Report: Students struggle with information literacy
Many students know how to use technology, but fewer know how to apply  
it to find what they're looking for
By Justin Appel, Assistant Editor, eSchool News

Despite the assumption that today's students are tech-savvy, many  
fall short in demonstrating the information literacy skills necessary  
for success in college and the workforce, a new report says. The  
report comes from an evaluation of responses from students nationwide  
to an information-literacy assessment tool developed by the nonprofit  

November 28, 2006—We often think of today's students as technology- 
savvy--and while that might be true, to a certain extent, when it  
comes to using hardware and software devices, a recently published  
report shows how little know-how students display when it comes to  
information literacy, or the ability to use technology to find the  
information they're looking for.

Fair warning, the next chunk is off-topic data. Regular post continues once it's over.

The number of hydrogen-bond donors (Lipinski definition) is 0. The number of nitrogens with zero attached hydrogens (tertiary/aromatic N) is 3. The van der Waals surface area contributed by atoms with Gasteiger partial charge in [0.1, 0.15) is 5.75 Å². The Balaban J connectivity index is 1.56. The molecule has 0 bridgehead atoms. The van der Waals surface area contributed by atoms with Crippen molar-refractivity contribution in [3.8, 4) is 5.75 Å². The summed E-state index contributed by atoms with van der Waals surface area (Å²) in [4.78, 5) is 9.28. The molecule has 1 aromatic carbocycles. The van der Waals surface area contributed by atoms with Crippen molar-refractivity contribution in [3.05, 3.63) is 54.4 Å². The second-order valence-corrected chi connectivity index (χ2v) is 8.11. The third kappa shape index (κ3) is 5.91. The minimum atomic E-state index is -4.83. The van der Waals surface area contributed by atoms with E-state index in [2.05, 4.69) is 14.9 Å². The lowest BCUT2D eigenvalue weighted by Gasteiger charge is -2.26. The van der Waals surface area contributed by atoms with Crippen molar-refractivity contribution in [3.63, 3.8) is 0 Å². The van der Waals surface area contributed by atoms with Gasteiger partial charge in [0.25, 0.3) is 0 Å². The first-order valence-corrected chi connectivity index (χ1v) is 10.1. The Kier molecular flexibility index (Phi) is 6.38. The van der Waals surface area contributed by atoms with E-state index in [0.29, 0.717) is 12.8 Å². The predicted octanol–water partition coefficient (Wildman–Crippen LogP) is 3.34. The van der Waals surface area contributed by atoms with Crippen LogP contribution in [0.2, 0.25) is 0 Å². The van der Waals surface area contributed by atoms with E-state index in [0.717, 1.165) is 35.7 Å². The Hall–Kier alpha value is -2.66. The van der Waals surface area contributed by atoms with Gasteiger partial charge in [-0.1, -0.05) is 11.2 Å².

The report, from Princeton, N.J.-based ETS, found that the majority  
of high school and college students lack the proper critical thinking  
skills when it comes to researching online and using sources.

The report comes from an evaluation of the responses of 6,300  
students from 63 institutions around the country to ETS's new ICT  
(Information and Communications Technology) Literacy Assessment.  
Students were given scenario-based items that were presented to them  
in 75-minute test environments. These information literacy tests  
included extracting information from a database, developing a  
spreadsheet, or composing eMail summaries of research findings.

The tests are meant to measure students' abilities to overcome three  
challenges they typically have:

•The ability to identify trustworthy and useful information;

•The ability to manage overabundant information; and

•The ability to communicate information effectively

The study found that 52 percent of those tested could correctly judge  
the objectivity of a web site, and 65 percent could correctly judge  
that web site's authoritativeness. But only 40 percent of students  
entered multiple search terms when researching a topic, and only 44  
percent properly identified a statement that captured the demands of  
the assignment.



Findings from ETS's report

ICT Literacy Assessment

Baltimore County Public Schools